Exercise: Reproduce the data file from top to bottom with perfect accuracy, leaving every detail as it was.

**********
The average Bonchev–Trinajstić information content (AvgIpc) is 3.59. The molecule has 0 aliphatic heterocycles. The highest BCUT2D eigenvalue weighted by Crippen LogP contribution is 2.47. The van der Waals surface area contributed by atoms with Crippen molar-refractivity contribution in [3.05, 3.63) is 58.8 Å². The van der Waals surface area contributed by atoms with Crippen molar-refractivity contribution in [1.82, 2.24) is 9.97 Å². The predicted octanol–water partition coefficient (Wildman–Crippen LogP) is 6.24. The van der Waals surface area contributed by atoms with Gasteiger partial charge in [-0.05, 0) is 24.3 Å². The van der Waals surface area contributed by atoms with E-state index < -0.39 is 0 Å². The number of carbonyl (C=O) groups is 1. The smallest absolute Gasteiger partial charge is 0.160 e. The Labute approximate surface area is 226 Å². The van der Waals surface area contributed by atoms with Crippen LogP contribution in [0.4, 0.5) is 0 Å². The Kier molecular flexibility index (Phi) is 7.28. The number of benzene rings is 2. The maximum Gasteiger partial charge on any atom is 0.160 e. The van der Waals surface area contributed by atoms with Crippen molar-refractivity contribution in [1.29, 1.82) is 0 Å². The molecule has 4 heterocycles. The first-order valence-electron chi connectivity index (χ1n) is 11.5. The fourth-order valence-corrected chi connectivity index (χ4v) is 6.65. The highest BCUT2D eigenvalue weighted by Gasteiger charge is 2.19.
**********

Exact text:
The average Bonchev–Trinajstić information content (AvgIpc) is 3.59. The molecule has 0 aliphatic heterocycles. The highest BCUT2D eigenvalue weighted by Crippen LogP contribution is 2.47. The van der Waals surface area contributed by atoms with Crippen molar-refractivity contribution in [3.05, 3.63) is 58.8 Å². The van der Waals surface area contributed by atoms with Crippen molar-refractivity contribution in [1.82, 2.24) is 9.97 Å². The predicted octanol–water partition coefficient (Wildman–Crippen LogP) is 6.24. The van der Waals surface area contributed by atoms with Gasteiger partial charge in [-0.05, 0) is 24.3 Å². The van der Waals surface area contributed by atoms with E-state index < -0.39 is 0 Å². The number of carbonyl (C=O) groups is 1. The smallest absolute Gasteiger partial charge is 0.160 e. The Labute approximate surface area is 226 Å². The van der Waals surface area contributed by atoms with Crippen LogP contribution in [0.4, 0.5) is 0 Å². The Kier molecular flexibility index (Phi) is 7.28. The number of benzene rings is 2. The maximum Gasteiger partial charge on any atom is 0.160 e. The van der Waals surface area contributed by atoms with Crippen molar-refractivity contribution in [1.29, 1.82) is 0 Å². The molecule has 4 heterocycles. The first-order valence-electron chi connectivity index (χ1n) is 11.5. The fourth-order valence-corrected chi connectivity index (χ4v) is 6.65. The highest BCUT2D eigenvalue weighted by Gasteiger charge is 2.19.